ATLANTA -- For the early-arriving fans at Turner Field on Monday, Brooks Conrad was no goat. He was one of their own, somebody in need of a pick-me-up. So they gave it to him.

When Conrad trotted out to shag balls in left field during batting practice prior to Game 4 of the Braves' National League Division Series, the fans gave him a rousing cheer. When he came in to get his bat, the fans behind the dugout showed him some love. Atlanta fans stepped back, however briefly, from the boos they showered upon Conrad on Sunday night and remembered what he did for their team all year long.

"It's awesome," said Conrad, who tied a postseason record with three errors in the Braves' 3-2 loss on Sunday. "It just shows great support of your team and it really feels great. Hopefully I can push this behind and play better baseball."

A lot of people came to Conrad's defense Monday, and not just because he's in a tough spot. It's because he's one of the best-regarded people in the game, a classy guy who waited a very long time for his shot. It's a cruel game that makes someone like Conrad spend nine years trying to carve out his spot, and then sticks him with a night like Sunday once he gets there.

"He's one of the best teammates I've ever had, for sure," said Astros pitcher Chris Sampson, a teammate of Conrad's in the Astros organization from low Class A ball all the way up to Triple-A. "He would do anything for you. I loved having him behind me when I pitched, that's for sure. He was always diving around, giving 110 percent all the time. If there's a tough play he didn't make, he felt bad for the pitcher and then would go out and get it done. He's that type of guy."

There's no getting around the game Conrad had on Sunday, of course. His second-inning error led to the Giants' first run. His miscue in the ninth -- after the Giants had already tied the game off lefty Mike Dunn -- brought home the game-winner. But it's hard to see any justice in a night like that happening to someone like Conrad.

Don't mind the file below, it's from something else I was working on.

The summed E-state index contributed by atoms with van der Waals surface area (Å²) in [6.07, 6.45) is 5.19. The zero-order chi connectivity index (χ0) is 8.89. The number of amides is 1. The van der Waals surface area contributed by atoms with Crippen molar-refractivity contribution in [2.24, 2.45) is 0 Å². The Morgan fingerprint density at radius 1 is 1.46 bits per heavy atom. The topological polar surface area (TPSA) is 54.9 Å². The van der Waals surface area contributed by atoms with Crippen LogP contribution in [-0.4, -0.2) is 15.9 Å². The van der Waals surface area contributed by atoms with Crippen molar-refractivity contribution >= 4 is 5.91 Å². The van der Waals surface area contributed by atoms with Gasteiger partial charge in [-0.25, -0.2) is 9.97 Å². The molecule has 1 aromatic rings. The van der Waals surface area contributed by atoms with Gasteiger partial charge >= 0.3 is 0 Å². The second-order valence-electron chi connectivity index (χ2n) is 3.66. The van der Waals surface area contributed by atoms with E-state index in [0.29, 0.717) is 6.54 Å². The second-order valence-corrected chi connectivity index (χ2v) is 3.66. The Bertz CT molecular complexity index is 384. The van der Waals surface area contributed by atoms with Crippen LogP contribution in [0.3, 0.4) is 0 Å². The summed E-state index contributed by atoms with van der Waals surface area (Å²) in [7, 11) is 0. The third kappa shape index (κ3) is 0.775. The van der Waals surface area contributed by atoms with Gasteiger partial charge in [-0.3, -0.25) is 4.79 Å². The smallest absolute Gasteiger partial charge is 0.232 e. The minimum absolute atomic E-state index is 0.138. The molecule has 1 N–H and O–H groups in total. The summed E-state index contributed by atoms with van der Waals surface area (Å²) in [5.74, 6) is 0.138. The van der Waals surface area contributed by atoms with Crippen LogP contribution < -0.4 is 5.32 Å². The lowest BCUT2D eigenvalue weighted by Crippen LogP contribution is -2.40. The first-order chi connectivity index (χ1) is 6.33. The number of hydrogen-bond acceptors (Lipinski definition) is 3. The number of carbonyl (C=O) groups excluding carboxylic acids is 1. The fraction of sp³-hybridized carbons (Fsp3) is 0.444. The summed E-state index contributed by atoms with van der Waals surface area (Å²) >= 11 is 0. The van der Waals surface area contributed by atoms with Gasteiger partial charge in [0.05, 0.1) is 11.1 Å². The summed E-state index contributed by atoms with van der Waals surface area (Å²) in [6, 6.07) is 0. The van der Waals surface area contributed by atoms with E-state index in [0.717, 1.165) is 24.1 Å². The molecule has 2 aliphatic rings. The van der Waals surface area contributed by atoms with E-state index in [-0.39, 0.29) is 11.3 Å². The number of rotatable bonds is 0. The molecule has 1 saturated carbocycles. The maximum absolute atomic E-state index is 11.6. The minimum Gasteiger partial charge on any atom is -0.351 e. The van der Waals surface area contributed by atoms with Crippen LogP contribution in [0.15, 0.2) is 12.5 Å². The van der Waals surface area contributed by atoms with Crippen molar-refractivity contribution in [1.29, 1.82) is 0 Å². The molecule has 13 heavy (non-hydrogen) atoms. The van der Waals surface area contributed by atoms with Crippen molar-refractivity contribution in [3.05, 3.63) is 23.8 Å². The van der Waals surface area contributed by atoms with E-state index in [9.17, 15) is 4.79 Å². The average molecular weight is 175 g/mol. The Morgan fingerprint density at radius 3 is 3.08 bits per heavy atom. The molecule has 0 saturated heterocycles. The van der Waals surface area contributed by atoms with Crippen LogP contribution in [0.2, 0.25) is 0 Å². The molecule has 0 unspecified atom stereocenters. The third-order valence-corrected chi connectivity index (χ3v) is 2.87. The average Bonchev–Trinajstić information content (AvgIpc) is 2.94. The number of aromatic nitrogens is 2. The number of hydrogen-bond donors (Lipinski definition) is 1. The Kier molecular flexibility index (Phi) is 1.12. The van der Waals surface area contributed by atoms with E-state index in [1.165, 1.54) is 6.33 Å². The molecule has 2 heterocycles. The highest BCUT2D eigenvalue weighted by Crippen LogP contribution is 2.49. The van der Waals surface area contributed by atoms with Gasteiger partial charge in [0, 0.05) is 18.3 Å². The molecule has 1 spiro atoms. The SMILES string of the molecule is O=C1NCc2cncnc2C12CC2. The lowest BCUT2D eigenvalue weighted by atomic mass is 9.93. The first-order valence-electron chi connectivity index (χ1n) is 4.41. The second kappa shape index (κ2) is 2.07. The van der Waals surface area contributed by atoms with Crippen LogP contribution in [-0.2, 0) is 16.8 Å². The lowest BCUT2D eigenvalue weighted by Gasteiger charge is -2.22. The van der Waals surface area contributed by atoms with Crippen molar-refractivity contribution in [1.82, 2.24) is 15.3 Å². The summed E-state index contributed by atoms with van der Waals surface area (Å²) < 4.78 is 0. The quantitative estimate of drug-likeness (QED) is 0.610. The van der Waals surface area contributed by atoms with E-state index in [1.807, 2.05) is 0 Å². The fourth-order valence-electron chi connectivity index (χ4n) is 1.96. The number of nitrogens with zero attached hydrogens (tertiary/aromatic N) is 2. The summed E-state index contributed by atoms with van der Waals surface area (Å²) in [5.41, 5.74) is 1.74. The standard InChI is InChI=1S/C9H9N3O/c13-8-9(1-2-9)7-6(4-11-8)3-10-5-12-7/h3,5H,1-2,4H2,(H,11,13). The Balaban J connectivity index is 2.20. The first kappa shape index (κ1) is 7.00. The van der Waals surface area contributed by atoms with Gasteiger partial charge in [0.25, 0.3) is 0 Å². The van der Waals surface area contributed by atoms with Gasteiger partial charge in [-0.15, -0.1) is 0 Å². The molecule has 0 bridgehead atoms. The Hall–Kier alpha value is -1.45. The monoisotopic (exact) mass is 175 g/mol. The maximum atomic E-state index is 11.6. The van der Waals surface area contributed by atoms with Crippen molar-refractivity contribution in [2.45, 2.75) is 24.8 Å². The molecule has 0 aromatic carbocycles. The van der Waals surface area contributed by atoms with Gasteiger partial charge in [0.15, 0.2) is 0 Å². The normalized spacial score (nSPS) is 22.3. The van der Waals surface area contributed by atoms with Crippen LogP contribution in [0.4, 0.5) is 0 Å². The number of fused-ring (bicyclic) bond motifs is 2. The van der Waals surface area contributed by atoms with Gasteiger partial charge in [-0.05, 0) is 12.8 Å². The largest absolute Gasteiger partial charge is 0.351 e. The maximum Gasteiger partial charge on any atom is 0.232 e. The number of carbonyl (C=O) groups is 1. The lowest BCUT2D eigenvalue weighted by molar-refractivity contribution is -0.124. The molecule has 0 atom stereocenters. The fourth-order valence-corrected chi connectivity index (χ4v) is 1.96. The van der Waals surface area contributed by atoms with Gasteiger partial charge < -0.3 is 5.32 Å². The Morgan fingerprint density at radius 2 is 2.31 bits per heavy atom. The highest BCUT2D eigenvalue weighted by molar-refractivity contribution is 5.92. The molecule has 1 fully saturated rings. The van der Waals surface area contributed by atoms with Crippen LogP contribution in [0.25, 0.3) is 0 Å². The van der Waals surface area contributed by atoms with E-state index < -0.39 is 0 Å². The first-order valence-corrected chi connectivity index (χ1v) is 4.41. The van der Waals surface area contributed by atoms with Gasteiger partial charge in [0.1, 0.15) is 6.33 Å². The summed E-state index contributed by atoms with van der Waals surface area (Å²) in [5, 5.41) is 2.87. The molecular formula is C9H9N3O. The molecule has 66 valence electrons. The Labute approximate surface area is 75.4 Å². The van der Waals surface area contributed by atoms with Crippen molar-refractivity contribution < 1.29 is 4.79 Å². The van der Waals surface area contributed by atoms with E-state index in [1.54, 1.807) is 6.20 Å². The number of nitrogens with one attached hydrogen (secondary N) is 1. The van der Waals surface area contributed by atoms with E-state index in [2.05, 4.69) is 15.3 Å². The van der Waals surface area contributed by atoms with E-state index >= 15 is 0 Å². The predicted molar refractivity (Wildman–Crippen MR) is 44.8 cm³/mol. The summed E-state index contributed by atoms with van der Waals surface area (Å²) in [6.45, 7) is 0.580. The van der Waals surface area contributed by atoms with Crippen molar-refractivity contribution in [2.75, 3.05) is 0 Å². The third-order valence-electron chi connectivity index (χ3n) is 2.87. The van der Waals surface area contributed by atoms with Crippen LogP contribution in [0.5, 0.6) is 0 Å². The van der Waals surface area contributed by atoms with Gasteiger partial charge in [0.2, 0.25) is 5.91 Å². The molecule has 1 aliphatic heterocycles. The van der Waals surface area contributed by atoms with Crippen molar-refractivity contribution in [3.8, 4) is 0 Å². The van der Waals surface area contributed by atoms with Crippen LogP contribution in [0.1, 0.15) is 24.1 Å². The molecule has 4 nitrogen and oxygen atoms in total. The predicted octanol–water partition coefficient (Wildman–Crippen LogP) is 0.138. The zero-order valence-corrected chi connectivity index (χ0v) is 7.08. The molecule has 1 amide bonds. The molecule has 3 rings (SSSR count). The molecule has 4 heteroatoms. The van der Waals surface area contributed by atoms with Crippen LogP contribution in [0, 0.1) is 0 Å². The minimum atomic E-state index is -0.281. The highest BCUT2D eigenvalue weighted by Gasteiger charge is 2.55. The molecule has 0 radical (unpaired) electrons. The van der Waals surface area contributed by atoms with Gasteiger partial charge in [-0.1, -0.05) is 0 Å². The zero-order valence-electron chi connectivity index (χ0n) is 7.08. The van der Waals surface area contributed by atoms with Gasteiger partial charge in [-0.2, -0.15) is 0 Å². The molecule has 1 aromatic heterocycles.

"Everybody feels bad for Brooksie," said Braves third baseman Troy Glaus. "There's no doubt about it. I wouldn't wish a day like that on anybody. But he handled it with the professionalism that he's carried all year long. We're behind him. We've got his back. It's unfortunate that it had to happen, but he's been great for us all year."

Glaus, it should be noted, is the one Braves player who sees more action as a result of Conrad's struggles. For Monday night, manager Bobby Cox moved Omar Infante into Conrad's spot at second base and started Glaus at third. But he's just another person lamenting the bad things that happened to a good guy.

Conrad, 30, was drafted out of Arizona State in 2001. He took the long, slow road up the Astros' farm system, playing at short-season ball, low Class A, high Class A and Double-A over his first four seasons. He made it to Triple-A in 2005 -- and didn't see the Majors till he got 19 at-bats with the A's in '08.

It's only this season that he got any real chance, emerging as a late-inning hero for the comeback Braves by slugging .487 in 103 games. To put it in some perspective, Conrad got more than 54 Major League at-bats in a season for the first time in his career this year -- and he was born on the same day as 10-year veteran Albert Pujols.

The Astros always loved his approach, his attitude and his bat, but they couldn't find a spot for him, so he headed for Oakland in '08. Last year, he batted .269 in 398 at-bats with Triple-A Gwinnett and appeared in 30 games with the Braves. This year, he found a home with the big league club in Atlanta. It's hard not to hope that he'll still have that home next year.

"He worked his tail off to get to the big leagues," said Tim Purpura, who was the Astros' head of player development when Houston drafted Conrad. "It's sheer determination and sheer willpower that he's there, because I think a lot of guys would have given up a lot sooner. He's one of those guys that believes in himself, believes in his ability. He would do anything for you on the field -- play second, third, shortstop. The fact he played third so much this year when he really didn't have a whole of time at third [earlier in his career] just shows what kind of a player and what type of a person he is."

And that, more than anything, is the reason to believe that Conrad will be just fine. He's come so far, endured so much, and kept coming back for more. It would be foolish to count him out after Sunday night.

"He'll bounce back," Purpura said. "He always has."